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Wednesday, 29 January, 2003, 10:59 GMT
The end of working to rule?
A baby in the bath
More time for baby?

The revolution has begun. The French are rediscovering sex, while the Brits are finding a few extra hours to spend with the kids.

A more flexible approach to work is apparently consigning "nine to five" to the shredder, along with Enron memos, typewriters and bowler hats.

I work early in the morning and late at night - that gives me a massive chunk in the day to spend with my family

Cameron Braidwood
IT worker
While France has opted for less work with the adoption of a 35-hour working week - and seen a rise in the birth rate - the UK is seeking compromise.

New research from Mintel suggests that half the working population in the UK now enjoys "good balance" between work and life, with stress levels bottoming out.

In keeping with this cultural shift, the government will give working parents the awkwardly worded "right to request a flexible working pattern" from April.

Open in new window : Lifestyles today
What makes us happy?

'A world of difference'

Cameron Braidwood, who runs his own IT consultancy, took action two years ago to adjust his working pattern.

An office worker
50% of working adults enjoy work-life balance
Three in 10 find it harder to juggle careers with personal life
Seven in 10 agree they work to provide basic needs such as food
Women are happier at work than men
More than one third believe there is more to work than making money
Source: Mintel
After the tax treatment of IT contractors changed in 2000, he decided "to take it up a notch" and set up his own business.

"It was the more difficult option, but I took it because it gave me more time to spend with my daughter Nia."

Along with other homeworkers, Mr Braidwood was able to do this because of advances in broadband technology.

"It made a world of difference," he says. "I needed the fast speed to navigate remote servers [for my clients]."

And the best thing about working from home?

"It's not a nine to five thing. I work early in the morning and late at night. That gives me a massive chunk in the day to spend with my family."


The move away from conventional hours has been particularly popular among consultancy, IT and advertising companies.

In a backlash to the work-crazed 1990s, many people are also rebelling against the notion of spending terminally long hours in the office.

London's skyline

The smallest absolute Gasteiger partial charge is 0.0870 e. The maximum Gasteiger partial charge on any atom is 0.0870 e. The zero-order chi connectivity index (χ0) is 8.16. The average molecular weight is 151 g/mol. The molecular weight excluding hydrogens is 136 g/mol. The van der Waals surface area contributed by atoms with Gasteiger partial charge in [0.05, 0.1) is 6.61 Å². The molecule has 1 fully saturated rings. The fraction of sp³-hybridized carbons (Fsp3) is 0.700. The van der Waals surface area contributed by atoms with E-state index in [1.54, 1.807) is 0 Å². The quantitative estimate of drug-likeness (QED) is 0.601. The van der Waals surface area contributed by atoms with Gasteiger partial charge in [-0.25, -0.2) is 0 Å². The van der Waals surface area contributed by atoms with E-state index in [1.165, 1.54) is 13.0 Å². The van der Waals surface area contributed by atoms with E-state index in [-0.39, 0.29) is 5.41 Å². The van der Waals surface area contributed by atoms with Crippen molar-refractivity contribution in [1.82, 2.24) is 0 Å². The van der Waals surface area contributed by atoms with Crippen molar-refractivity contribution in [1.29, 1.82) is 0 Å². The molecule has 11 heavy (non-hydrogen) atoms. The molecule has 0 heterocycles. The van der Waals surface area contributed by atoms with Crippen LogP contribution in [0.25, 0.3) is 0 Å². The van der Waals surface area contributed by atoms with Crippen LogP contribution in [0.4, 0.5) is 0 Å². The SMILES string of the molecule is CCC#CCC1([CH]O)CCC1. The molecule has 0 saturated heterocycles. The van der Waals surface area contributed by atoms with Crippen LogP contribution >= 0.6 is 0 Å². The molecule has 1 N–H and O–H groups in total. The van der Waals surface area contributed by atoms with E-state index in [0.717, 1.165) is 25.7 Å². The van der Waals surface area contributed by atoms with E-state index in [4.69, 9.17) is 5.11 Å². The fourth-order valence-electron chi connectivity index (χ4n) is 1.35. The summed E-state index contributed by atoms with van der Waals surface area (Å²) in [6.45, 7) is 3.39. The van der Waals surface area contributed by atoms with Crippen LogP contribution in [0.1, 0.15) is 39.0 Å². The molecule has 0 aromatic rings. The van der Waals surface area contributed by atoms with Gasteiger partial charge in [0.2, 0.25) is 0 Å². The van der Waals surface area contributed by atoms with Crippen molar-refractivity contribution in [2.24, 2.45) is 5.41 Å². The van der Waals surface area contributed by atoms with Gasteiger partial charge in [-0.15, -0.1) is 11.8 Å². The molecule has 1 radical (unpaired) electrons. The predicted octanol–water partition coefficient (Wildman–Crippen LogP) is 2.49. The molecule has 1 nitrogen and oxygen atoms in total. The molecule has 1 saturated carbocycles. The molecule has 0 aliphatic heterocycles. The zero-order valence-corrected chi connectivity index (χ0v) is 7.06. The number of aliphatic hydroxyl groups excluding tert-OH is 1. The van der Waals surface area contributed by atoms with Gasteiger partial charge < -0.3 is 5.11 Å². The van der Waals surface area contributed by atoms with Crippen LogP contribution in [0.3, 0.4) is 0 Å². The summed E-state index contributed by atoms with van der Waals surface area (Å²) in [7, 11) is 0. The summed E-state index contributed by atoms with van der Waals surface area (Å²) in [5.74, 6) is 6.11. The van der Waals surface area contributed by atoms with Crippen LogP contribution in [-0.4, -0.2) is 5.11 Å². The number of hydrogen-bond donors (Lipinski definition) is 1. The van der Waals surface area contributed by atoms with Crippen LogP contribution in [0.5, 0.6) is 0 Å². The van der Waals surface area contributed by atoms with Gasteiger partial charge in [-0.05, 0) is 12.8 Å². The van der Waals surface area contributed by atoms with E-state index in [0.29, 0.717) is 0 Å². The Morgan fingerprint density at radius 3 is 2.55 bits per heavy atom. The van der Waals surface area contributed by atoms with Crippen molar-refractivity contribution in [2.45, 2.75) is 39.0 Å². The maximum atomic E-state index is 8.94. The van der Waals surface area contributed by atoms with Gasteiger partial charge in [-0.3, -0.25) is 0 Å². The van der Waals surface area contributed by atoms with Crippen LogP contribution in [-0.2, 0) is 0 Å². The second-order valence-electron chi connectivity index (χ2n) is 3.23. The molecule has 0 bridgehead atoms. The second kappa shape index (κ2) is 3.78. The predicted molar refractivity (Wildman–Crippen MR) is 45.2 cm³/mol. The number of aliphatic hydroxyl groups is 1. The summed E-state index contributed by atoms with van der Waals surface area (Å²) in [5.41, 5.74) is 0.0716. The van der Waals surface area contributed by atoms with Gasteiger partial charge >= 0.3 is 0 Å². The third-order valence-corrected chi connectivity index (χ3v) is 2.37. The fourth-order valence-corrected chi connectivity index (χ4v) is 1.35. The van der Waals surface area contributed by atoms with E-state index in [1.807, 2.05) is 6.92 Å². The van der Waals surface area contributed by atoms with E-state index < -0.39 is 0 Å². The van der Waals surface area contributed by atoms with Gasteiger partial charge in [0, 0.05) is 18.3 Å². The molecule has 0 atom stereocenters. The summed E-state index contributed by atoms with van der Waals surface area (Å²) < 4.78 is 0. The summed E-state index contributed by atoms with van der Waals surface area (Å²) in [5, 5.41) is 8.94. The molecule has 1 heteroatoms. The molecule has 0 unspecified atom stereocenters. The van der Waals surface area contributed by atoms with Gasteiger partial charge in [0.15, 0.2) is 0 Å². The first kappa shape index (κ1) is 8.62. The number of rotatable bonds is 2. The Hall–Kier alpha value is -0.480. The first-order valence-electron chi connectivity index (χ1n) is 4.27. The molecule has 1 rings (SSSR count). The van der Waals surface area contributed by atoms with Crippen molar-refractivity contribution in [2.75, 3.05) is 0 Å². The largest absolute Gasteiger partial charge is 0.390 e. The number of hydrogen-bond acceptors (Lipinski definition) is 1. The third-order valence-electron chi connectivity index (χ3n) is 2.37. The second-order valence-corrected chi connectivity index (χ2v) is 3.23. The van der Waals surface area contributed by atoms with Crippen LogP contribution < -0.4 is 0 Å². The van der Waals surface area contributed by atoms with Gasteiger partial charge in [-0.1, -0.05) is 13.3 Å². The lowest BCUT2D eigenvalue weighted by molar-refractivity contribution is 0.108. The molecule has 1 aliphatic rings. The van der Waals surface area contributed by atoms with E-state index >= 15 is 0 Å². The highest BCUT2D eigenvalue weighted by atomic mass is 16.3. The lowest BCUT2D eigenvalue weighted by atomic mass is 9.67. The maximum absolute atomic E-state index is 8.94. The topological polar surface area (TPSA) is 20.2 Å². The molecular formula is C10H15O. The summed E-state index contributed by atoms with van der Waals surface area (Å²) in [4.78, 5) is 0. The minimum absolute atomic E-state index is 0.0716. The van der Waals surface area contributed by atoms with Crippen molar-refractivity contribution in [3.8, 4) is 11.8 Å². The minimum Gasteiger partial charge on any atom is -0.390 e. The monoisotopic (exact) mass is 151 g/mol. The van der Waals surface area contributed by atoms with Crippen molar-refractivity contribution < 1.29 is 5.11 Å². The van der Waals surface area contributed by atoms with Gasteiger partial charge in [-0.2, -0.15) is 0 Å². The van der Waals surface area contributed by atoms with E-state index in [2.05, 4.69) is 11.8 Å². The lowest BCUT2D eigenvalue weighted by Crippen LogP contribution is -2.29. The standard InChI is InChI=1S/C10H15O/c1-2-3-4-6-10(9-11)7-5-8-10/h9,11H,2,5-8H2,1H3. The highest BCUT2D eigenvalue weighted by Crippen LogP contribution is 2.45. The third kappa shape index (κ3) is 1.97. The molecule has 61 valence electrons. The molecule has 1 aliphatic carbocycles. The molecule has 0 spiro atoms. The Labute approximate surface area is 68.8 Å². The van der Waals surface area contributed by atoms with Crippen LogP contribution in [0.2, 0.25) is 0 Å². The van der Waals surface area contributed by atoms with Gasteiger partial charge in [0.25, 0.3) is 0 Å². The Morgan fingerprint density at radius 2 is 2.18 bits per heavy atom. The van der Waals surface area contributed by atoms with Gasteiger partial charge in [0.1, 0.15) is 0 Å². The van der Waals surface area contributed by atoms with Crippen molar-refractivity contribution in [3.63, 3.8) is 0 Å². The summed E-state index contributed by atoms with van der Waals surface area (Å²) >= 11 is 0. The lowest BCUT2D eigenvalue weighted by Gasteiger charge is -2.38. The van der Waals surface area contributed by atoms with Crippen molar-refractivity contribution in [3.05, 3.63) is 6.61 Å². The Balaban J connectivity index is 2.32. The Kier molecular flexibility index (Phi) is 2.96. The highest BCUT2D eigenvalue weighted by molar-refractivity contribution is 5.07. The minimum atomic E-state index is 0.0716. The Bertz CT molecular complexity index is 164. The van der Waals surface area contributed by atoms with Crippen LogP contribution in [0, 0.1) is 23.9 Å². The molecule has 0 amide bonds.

Large firms have been slower to offer flexibility
"Work-life balance has really taken off in the last 16-18 months," says Aaron Ross, chairman of the Work-Life Balance Trust.

"And while the term itself might not last, the policies are becoming intuitive for many companies."

Traditionally, the larger UK plcs have been reluctant to embrace change, in the form of flexible work hours, extra leave, job-sharing and homeworking.

Leery of the administrative changes and fearful that some employees would abuse the system, they have plodded on with established rules and regulations.

The fleet-footed SMEs, meanwhile, have experimented with new trends to attract talent.

Peter Jauhal, a remuneration consultant at Surrey-based Inbucon, calls its "efficient use of resources".

In other words, if smaller companies can't afford to offer substantial remuneration when recruiting staff, they can provide tempting benefits that improve working conditions.

One long holiday

Inbucon is a case in point - it recently offered its 40 workers all the paid holiday they want, provided they meet their work commitments.

The radical move will "empower people by giving them a real sense of ownership", says the company's co-founder David Brooks.

BT Tower in London
BT is leading the way for more work-life balance
Strip away the New Labour speak and there is some tactical thinking. The company hopes to boost productivity and staff retention.

"Flexible working is the hot topic at the moment," says Frances Wilson, an HR adviser at the Chartered Institute of Personnel and Development.

"It's a way of trying to keep good employees that you have invested in."

The bottom line

The issue of staff retention has become the killer argument for some of the bigger companies showing new interest in work-life policies.

"Employers are just interested in profit and how they can achieve that," says Mr Ross.

In particular, British Telecom and car company Ford have become high-profile champions of flexible working and related polices.

Mr Ross also refutes fears that the economic downturn and associated lay-offs will usher in a more conservative era.

"There will be no backlash, not at all if you look at the business arguments for doing this - you don't want valuable staff leaving."

The Work-Life Balance Trust has also noticed "hundreds of thousands" of companies looking at its site in the run-up to April's change in legislation for working parents.

Breaking rules

Inevitably, the flexibility does not suit everyone. Inbucon's Mr Jauhal admits the company's support staff were not as comfortable with the concept of unlimited leave as the consultants were.

"The support staff are the kind of people who like more rules around them to make things normal," he says.

But for the Cameron Braidwoods of this world, flexible working is a boon.

"The thing I value most is having free time - money is almost secondary to that," he says.

With our time-poor and cash-rich lives, there will many more who agree with him.

Work-life balance


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29 Jan 03 | Business
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07 Mar 03 | Breakfast
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